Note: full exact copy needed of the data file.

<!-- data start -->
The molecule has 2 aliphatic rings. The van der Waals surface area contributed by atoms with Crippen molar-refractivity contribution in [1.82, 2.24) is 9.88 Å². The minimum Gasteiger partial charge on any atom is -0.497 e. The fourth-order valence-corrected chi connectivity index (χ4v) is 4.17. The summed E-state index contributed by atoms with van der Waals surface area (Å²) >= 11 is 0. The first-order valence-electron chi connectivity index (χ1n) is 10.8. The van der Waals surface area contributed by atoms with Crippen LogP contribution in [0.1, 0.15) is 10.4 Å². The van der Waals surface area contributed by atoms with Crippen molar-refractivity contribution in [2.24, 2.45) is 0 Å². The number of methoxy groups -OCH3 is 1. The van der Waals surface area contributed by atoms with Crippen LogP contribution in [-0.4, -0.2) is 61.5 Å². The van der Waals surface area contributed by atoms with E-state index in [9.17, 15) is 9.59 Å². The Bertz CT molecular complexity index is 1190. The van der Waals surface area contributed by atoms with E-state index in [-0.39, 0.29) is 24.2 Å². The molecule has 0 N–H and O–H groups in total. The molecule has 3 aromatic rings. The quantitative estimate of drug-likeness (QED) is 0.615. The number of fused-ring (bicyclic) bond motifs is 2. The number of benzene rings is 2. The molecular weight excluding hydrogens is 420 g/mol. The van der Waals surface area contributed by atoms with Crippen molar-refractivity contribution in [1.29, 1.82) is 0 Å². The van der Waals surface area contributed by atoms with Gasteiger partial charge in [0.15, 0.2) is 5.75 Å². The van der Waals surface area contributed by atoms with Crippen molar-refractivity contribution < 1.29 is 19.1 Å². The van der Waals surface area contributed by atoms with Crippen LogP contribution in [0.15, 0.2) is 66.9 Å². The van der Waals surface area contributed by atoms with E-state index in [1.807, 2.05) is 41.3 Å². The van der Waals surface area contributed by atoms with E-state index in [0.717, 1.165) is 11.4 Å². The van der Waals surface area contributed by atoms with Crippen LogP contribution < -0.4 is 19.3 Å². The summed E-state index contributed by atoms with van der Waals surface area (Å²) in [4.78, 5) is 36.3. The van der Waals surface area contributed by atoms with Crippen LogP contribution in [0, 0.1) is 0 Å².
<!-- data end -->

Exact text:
The molecule has 2 aliphatic rings. The van der Waals surface area contributed by atoms with Crippen molar-refractivity contribution in [1.82, 2.24) is 9.88 Å². The minimum Gasteiger partial charge on any atom is -0.497 e. The fourth-order valence-corrected chi connectivity index (χ4v) is 4.17. The summed E-state index contributed by atoms with van der Waals surface area (Å²) >= 11 is 0. The first-order valence-electron chi connectivity index (χ1n) is 10.8. The van der Waals surface area contributed by atoms with Crippen LogP contribution in [0.1, 0.15) is 10.4 Å². The van der Waals surface area contributed by atoms with Crippen molar-refractivity contribution in [2.24, 2.45) is 0 Å². The number of methoxy groups -OCH3 is 1. The van der Waals surface area contributed by atoms with Crippen LogP contribution in [-0.4, -0.2) is 61.5 Å². The van der Waals surface area contributed by atoms with E-state index in [9.17, 15) is 9.59 Å². The Bertz CT molecular complexity index is 1190. The van der Waals surface area contributed by atoms with E-state index in [-0.39, 0.29) is 24.2 Å². The molecule has 0 N–H and O–H groups in total. The molecule has 3 aromatic rings. The quantitative estimate of drug-likeness (QED) is 0.615. The number of fused-ring (bicyclic) bond motifs is 2. The number of benzene rings is 2. The molecular weight excluding hydrogens is 420 g/mol. The van der Waals surface area contributed by atoms with Crippen molar-refractivity contribution in [1.29, 1.82) is 0 Å². The van der Waals surface area contributed by atoms with Gasteiger partial charge in [0.15, 0.2) is 5.75 Å². The van der Waals surface area contributed by atoms with Crippen molar-refractivity contribution < 1.29 is 19.1 Å². The van der Waals surface area contributed by atoms with Crippen LogP contribution in [0.15, 0.2) is 66.9 Å². The van der Waals surface area contributed by atoms with E-state index in [1.807, 2.05) is 41.3 Å². The van der Waals surface area contributed by atoms with E-state index in [0.717, 1.165) is 11.4 Å². The van der Waals surface area contributed by atoms with Crippen LogP contribution < -0.4 is 19.3 Å². The summed E-state index contributed by atoms with van der Waals surface area (Å²) in [4.78, 5) is 36.3. The van der Waals surface area contributed by atoms with Crippen LogP contribution in [0, 0.1) is 0 Å².